## Bloomberg LP Amazon Interview Question for Financial Software Developers Software Engineer / Developers

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8
of 8 vote

Since space is not a restriction, a simple solution would be to use a stack...

Start from the first node of the linked list and enter every element to the stack as you move on...
Once you reach the end of the LL, just print the stack contents...

Time complexity : O(n)
Space Complexity : O(n)

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0

this is the efficient solution! :)

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0

this is the efficient solution! :)

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0

How stack is different from Recursion ...Please try to understand the intention of interviewers and also intention of questions ..

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0

A stack used in an iterative algorithm differs from recursion by, well, not being recursion, strictly speaking. This could be useful if, for example, a programming language didn't support recursion but supported dynamic data structures. Hey, they said ANY space usage...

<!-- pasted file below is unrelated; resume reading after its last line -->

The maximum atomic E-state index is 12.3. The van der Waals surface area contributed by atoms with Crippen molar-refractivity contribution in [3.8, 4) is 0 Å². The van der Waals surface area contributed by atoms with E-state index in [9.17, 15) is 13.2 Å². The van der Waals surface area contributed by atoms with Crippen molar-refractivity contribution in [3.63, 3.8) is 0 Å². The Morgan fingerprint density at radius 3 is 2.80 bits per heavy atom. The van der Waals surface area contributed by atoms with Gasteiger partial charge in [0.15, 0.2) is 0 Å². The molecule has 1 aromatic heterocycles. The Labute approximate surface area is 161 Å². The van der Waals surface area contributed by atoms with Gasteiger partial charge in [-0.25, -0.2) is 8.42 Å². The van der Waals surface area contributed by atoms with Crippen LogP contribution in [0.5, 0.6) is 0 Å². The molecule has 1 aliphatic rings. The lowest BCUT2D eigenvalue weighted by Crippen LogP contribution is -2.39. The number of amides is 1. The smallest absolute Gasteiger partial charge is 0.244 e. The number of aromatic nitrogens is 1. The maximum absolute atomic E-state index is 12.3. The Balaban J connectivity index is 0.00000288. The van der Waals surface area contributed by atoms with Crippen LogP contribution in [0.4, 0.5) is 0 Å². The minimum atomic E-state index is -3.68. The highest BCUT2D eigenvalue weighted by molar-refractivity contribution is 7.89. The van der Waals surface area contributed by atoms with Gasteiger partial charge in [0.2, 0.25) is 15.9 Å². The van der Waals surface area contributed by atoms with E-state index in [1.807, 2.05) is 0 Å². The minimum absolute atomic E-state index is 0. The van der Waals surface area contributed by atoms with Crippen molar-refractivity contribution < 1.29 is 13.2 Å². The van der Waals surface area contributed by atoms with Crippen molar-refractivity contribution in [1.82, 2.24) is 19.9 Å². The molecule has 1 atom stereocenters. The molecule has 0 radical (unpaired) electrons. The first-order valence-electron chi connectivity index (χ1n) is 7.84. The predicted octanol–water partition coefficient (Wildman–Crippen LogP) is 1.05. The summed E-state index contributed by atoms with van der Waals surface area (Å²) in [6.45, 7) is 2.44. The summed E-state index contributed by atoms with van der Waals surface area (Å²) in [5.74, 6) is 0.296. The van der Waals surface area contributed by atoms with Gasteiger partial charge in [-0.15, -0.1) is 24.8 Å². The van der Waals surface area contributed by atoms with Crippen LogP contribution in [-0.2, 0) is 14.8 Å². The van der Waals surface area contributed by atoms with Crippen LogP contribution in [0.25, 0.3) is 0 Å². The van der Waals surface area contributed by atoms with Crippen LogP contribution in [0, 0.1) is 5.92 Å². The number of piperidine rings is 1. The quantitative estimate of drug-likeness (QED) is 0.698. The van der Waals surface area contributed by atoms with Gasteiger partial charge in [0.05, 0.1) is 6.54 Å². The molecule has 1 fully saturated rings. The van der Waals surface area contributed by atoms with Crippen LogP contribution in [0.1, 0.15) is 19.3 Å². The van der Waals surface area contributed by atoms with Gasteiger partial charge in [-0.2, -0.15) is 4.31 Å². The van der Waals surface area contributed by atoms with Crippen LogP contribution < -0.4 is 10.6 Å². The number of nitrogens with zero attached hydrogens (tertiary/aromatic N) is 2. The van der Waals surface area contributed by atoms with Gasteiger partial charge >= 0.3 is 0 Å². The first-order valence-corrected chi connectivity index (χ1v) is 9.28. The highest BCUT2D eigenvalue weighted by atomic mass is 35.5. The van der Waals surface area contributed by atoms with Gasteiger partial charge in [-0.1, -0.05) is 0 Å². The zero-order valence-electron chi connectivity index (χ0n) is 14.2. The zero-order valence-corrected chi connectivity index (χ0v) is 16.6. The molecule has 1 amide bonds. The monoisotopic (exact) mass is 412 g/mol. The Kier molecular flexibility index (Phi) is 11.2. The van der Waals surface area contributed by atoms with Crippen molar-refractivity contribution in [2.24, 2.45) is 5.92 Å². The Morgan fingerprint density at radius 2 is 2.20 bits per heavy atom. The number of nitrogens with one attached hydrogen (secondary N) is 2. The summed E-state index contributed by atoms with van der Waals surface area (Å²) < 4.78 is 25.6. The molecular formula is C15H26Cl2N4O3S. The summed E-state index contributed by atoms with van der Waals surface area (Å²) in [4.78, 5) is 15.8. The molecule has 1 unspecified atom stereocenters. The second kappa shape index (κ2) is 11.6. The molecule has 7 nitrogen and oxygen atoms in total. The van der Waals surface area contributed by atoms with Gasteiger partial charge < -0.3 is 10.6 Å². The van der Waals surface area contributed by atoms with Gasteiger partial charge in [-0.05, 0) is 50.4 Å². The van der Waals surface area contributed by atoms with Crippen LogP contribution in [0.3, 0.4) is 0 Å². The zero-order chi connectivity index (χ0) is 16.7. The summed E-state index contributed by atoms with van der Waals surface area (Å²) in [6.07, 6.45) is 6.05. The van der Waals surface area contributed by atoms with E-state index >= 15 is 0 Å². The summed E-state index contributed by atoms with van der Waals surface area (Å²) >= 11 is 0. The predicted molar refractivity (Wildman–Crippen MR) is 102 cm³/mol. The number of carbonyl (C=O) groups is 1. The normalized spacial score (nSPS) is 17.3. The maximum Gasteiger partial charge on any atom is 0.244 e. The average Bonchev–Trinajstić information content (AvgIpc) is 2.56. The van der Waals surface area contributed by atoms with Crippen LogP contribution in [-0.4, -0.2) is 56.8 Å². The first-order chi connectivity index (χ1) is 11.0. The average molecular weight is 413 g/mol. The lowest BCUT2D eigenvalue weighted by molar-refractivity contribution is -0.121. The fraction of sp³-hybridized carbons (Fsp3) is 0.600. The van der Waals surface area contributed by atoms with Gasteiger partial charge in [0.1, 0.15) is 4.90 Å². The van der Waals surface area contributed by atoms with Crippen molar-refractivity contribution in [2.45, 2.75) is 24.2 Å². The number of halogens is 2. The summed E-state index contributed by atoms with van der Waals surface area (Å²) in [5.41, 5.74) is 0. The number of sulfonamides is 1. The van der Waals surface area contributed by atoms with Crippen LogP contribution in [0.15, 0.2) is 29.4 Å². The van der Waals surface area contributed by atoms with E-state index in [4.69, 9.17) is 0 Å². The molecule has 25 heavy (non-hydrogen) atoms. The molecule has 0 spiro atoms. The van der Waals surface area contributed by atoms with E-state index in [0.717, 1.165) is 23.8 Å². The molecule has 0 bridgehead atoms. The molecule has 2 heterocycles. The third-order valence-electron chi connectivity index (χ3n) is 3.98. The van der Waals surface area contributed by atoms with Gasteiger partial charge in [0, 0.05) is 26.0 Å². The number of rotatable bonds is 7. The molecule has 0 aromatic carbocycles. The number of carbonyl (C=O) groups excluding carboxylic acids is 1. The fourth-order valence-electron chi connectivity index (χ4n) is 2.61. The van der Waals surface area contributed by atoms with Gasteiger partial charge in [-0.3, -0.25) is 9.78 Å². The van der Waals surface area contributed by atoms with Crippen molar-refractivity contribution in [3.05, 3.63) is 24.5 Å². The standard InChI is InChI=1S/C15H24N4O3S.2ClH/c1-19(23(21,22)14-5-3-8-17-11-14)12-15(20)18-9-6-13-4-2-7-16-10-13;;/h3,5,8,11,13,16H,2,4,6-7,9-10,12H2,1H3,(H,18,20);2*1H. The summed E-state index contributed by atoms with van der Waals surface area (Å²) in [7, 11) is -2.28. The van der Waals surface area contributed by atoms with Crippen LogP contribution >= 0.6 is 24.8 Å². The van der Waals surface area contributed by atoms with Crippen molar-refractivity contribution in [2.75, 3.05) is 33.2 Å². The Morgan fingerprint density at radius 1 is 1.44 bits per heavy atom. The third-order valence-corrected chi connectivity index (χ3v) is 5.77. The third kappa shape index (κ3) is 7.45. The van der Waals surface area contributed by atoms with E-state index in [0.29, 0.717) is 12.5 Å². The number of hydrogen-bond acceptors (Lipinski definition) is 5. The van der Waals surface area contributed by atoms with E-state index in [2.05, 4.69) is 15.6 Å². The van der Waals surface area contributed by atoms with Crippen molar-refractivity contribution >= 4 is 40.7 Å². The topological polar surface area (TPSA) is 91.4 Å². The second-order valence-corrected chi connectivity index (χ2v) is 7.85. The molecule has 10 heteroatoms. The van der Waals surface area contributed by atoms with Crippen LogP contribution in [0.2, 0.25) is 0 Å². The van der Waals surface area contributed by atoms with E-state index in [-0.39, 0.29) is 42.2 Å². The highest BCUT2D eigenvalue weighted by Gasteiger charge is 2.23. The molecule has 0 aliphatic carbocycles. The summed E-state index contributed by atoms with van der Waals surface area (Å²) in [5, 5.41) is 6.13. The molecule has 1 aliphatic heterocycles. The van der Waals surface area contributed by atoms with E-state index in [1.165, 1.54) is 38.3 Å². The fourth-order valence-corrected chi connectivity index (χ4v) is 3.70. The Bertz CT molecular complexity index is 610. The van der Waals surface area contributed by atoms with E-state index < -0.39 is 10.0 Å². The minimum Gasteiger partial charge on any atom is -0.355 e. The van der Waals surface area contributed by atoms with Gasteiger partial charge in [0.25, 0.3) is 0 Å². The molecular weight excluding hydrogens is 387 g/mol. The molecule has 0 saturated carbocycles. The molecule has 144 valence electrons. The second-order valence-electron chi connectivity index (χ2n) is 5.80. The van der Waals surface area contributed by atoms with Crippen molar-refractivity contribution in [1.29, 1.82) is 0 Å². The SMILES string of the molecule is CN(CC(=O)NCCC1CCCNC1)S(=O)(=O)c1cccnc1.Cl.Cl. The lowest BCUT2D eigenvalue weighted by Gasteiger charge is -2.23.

I'd also note that you could just put the contents into an array and read it backwards.

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0

I agree with eugene. But, apart from stack based solution, showing the understanding that recursion uses system stack will convince the interviewer on the candidates understanding of the concepts.. If any complexity, the solution metioned by 'sun', below, works.. :-)

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0

to atleast store the data into the stack from a given linked list, you will have to make use of a pointer!!!

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2
of 2 vote

``````void printRev(const node* node) {
if (node) {
printRev(node->next);
cout << node->value << endl;
}
}``````

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0

Good Solution!!!

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0

I agree, a nice solution. Reminds me of the print a number in reverse problem.

It is essentially similar to the following, where we use an explict stack instead of relying implicitly on the recursion stack.

One advantage of below is we are not limited by the stack size as opposed to the recursive version.

``````void printRev(const Node *node)
{
stack <node *> st;
const Node *cur = node;

while(cur)